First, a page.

During the 1980s and 1990s, the popularity of bean bags declined tremendously. This decline occurred because deaths and non-fatal incidents involving infants and children using bean bags, which prompted federal authorities in the United States, Europe, and Australia to adopt new manufacturing safety standards. Today, standards like ASTM F1912-21: Standard Specification For Safety Of Bean Bag Chairs And Bean Bag Chair Covers include safety mechanisms to prevent children from opening, climbing inside, and suffocating on the pellets within bean bag chairs.
Who Designed Bean Bag Chairs?
In 1968 during the Italian Modernism movement, three Italian designers (Piero Gatti, Cesare Paolini, and Franco Teodoro) introduced the first bean bag chair for furniture. It was known as the Sacco bean bag or shapeless chair, resembling the shape of a pear. The designers were looking to create something that would be comfortable for the whole body and aesthetically appealing and unique in its design, in that the chair could adapt to various situations by taking different shapes. The target market for the chair was people belonging to or identifying with the hippie culture.
The ASTM F1912-21 Standard for Bean Bag Chairs
Bean bag chairs are defined in ASTM F1912-21 as an article of furniture composed of a fabric, vinyl, leather, or other cover with no internal support mechanism and a filling of polymeric or natural material beads. Its cover is capable of being filled with polymeric or natural material beads. ASTM F1912-21 addresses choking and suffocation hazards associated with children’s use of bean bag chairs and bean bag covers with and without zippers. Deaths and injuries pertain to the following:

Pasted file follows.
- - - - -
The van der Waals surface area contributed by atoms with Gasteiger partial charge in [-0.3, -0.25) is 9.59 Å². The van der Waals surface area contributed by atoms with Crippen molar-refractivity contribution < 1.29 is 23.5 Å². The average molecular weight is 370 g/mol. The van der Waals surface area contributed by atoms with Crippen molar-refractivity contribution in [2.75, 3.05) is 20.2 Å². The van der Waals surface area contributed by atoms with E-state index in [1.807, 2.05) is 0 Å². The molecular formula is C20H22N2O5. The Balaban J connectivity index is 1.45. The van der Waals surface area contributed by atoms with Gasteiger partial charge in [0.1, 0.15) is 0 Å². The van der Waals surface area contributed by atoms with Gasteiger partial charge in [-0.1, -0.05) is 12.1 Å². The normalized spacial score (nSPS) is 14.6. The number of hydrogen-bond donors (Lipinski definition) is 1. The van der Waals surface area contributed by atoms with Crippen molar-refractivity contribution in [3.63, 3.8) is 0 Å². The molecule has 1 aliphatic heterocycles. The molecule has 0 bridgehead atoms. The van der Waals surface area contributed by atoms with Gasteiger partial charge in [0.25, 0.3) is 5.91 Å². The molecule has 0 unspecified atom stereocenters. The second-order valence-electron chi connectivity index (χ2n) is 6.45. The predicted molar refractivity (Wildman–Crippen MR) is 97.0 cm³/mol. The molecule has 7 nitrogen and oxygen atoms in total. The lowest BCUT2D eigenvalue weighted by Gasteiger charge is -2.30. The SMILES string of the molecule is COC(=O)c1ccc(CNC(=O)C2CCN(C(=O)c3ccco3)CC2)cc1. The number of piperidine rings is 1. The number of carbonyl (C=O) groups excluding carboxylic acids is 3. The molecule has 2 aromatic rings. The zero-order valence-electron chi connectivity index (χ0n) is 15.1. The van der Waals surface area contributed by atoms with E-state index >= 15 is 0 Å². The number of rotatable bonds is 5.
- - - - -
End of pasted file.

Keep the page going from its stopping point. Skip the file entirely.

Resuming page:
- Suffocation—inside the bag
- Suffocation—pellets clogging nose/throat
- Choking—pellets in mouth
- Earache—pellets in ear
The bean bag chairs in this standard are designed to be refilled or designed with permanent closures intending to be refilled. The scope of ASTM F1912-21 does not cover products that include shredded foam or fiber-fill used as an internal filler material.
What Is the Best Filler and Fabric for a Bean Bag Chair?
The majority of bean bags have expanded polystyrene (EPS) inside them, which is a man-made plastic material resembling styrofoam. EPS is not only used for bean bag beads but also as cushioning material in packaging and transportation. It is long-lasting, cheap, light-weight, comfortable, recyclable, and resists moisture and heat. Shredded memory foam (i.e., small pieces of foam sheets) is also very popular and can be used together with EPS beads or as an alternative for indoor bean bags. Shredded foam is very adaptable, taking the shape one one’s body to allow for comfortable seating for many hours.
Fabrics like vinyl, cotton, corduroy, faux suede, faux fur, leather, silk, denim, velvel, and microsuede are used for indoor bean bags. Linen or natural fiber are popular for bean bags used indoors because they are comfortable against ones skin, durable, and washable.
Performance Requirements in ASTM F1912-21
ASTM F1912-21 details a durability test that evaluates the ability of the finished bean bag chair to contain its polymeric beads. The purpose is to differentiate between acceptable and unacceptable bean bag chair design and construction. During the durability test, the test load (i.e., bean bag chair) is dropped a total of 300 times to ensure no tears, openings, or permeations of the chair upon its use after shipment. The standard maintains that prior to shipment the zipper shall be closed and permanently disabled, and all bean bag chairs must include safety warning labels.
ASTM F1912-21: Standard Specification For Safety Of Bean Bag Chairs And Bean Bag Chair Covers is available on the ANSI Webstore.